fact, he provided the house where we captured the detainees that led us to
And that type of change happened because we were able to admit our mistakes and
make the Sunnis an offer to work together in the future.
DAVIES: And what did you tell Abu Ali that turned him around?
Mr. ALEXANDER: I talked to Abu Ali, my partner, and I talked to him about his
son. When we initially interrogated him, he didn't admit that he had a son. We
found out later, through another detainee, that he had a son, and we painted
for him a picture of what the future of Iraq would look like with the current
violence just escalating into a civil war between Sunni and Shiite.
And instead, we painted a picture that it couldn't look like, which would be a
secure and safe Iraq, if Americans and Sunnis could learn to work together.
DAVIES: You write in this book that the widespread belief in misguided
stereotypes about Muslims and Arabs was the single most detrimental factor to
effective interrogations in Iraq. What stereotypes are you referring to, and
how did they undermine these interrogations?
Mr. ALEXANDER: Well, the stereotype I'm referring to are things such as a
common parlance that was said by some interrogators and analysts, which is that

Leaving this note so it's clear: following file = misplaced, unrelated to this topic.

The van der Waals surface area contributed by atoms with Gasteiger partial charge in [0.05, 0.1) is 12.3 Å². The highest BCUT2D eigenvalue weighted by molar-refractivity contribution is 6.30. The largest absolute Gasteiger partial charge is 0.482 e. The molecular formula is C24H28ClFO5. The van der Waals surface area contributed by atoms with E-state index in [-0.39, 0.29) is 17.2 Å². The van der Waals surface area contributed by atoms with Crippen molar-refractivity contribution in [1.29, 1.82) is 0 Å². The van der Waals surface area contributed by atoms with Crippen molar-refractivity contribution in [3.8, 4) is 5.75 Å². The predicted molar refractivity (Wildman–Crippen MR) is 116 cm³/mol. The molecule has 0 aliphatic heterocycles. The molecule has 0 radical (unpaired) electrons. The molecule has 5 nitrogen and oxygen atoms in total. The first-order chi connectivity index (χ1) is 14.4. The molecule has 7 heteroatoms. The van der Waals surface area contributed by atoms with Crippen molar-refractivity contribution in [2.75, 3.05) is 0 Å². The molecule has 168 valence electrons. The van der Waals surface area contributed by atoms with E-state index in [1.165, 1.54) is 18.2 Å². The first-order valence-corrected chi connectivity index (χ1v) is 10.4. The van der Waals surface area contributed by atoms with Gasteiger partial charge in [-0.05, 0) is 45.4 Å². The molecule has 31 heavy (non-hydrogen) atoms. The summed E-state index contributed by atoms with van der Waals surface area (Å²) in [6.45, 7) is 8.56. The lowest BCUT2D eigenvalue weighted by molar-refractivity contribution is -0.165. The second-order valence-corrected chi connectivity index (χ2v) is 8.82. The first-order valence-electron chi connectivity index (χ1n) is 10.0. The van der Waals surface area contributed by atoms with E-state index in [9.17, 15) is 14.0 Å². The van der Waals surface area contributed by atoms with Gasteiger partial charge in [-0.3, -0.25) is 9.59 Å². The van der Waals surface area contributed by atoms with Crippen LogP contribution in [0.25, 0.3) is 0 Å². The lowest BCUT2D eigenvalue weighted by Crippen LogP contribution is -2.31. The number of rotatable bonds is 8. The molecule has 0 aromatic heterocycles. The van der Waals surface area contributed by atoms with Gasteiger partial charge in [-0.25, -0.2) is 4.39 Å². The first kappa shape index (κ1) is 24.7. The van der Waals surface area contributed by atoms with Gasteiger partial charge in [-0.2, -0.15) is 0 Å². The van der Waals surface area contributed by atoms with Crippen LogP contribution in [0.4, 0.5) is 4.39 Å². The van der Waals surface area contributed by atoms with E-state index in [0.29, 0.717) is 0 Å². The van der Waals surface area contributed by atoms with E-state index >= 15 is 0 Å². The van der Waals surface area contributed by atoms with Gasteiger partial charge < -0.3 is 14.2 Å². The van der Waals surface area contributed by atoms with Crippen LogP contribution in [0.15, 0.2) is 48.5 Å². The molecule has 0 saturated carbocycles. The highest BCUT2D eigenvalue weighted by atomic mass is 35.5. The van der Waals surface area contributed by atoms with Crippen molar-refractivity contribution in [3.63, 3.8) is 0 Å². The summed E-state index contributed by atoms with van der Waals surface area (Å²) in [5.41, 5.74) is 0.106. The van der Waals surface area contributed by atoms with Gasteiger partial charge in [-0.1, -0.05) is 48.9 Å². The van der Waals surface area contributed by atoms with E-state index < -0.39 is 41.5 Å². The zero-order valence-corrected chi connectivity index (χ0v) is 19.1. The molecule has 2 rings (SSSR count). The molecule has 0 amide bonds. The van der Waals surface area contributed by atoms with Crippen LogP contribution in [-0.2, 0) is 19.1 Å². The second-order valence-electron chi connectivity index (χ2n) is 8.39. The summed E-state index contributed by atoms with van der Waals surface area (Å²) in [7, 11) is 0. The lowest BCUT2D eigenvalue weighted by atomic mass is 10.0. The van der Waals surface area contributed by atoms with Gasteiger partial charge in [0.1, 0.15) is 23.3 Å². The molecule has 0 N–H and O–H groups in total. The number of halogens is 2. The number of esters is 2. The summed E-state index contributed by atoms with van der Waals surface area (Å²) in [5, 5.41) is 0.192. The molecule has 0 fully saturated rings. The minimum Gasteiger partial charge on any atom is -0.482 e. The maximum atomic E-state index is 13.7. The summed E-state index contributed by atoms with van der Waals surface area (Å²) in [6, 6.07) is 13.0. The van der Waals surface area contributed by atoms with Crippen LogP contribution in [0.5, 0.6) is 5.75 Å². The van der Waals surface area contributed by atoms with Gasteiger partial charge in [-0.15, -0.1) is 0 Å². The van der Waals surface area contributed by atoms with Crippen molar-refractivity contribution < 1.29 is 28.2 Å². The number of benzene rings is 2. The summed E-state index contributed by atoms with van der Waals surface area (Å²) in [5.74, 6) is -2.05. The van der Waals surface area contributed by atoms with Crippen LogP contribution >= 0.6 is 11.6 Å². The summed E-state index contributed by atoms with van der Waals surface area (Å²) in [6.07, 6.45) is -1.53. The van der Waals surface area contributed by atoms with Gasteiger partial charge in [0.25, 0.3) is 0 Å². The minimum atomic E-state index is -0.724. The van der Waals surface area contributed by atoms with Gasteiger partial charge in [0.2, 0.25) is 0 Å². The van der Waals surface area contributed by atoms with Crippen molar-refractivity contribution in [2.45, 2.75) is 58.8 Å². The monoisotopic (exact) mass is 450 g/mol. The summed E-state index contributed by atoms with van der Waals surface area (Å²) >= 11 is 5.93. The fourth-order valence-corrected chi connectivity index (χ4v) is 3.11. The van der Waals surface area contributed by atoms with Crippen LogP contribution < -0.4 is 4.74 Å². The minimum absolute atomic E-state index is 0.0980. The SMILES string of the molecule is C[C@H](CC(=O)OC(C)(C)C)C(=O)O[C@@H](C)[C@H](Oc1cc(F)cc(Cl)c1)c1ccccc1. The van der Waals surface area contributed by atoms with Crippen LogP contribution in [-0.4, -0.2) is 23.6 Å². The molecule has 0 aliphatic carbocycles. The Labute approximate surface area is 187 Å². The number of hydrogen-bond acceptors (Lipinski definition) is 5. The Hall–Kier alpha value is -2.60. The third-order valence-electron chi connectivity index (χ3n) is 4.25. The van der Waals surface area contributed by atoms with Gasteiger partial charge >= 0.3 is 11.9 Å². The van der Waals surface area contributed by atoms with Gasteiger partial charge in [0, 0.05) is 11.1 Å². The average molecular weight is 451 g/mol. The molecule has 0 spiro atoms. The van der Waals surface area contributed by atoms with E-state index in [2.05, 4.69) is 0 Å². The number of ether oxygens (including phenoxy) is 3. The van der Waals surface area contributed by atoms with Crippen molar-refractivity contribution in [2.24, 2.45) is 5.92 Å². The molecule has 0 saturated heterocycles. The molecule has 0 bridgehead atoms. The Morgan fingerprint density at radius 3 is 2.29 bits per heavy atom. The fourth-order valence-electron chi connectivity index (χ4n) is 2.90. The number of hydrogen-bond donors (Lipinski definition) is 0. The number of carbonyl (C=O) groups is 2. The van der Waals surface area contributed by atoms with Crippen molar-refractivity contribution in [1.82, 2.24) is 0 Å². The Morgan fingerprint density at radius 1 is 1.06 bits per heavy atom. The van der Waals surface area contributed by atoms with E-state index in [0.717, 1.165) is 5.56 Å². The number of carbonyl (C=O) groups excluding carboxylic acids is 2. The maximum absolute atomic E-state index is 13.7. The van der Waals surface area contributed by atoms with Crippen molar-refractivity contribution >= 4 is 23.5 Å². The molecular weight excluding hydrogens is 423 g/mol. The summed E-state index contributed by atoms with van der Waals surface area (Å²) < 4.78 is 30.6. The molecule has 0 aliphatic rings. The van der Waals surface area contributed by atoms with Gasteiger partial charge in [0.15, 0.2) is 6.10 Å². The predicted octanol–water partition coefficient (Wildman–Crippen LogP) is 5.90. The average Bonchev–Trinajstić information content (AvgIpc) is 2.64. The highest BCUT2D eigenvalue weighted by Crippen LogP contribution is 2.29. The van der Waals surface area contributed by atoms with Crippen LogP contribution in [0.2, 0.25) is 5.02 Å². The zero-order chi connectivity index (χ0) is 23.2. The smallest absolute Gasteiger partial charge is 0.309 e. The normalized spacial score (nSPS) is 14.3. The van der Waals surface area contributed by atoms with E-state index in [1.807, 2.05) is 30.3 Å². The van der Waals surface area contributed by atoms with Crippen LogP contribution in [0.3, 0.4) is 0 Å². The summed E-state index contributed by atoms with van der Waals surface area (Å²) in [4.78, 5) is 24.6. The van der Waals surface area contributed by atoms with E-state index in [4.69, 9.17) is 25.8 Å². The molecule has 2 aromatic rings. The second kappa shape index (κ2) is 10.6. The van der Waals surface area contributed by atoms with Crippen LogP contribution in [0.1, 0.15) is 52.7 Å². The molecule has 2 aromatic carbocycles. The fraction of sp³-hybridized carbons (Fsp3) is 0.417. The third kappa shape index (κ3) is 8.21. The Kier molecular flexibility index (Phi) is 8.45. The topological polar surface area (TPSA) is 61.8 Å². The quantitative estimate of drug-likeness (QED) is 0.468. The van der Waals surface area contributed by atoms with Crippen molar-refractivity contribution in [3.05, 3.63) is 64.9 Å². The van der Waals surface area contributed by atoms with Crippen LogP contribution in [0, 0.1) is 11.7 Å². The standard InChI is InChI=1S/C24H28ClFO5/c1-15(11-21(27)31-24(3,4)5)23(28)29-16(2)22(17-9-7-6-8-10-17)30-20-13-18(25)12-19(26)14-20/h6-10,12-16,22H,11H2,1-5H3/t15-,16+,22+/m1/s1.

Arabs grow up in a culture of violence, so they only understand violence.
We have that documented in an email from a senior interrogator to his commander
at one point in Iraq. And it was that type of stereotype of Arabs and of
Muslims that was very counterproductive to trying to get people to cooperate,
because by not analyzing them and understanding them not as die-hard jihadists
who hate our way of life or want to reestablish a caliphate or believe in
Shariah law, but instead as Sunni Iraqis who had individual motivations for
joining al-Qaida that were a broad variety of reasons, from social, economic
and other reasons, we skipped the first step of every effective interrogation,
which is to know your detainee.
And so those prejudices worked directly in contrast to what we were trying to
DAVIES: And you found that even among the al-Qaida detainees that you spoke to,
that, by and large, they were not driven by religious commitment but more by
practical considerations of their lives?
Mr. ALEXANDER: That's correct, and Iraqi Sunnis are very secular. They're
actually fairly moderate. In fact, they enjoy American movies and culture and
TV and music. Iraqi Sunnis are actually very moderate people. They're very open
to discussing religion and open to new ideas.
I talked at length with several of my detainees about religion and religious
philosophy, about Islam. And I found their interpretations of Islam to always
be very reasonable.
And so I think that by categorizing all the people that we'd interrogated at
the very beginning as being a certain brand of Islam, the Wahhabi version or
the Taliban version, was completely counterproductive to what we were trying to
accomplish, which is to get to know them so we can understand how to work with
DAVIES: Our guest is Matthew Alexander. He was a senior military interrogator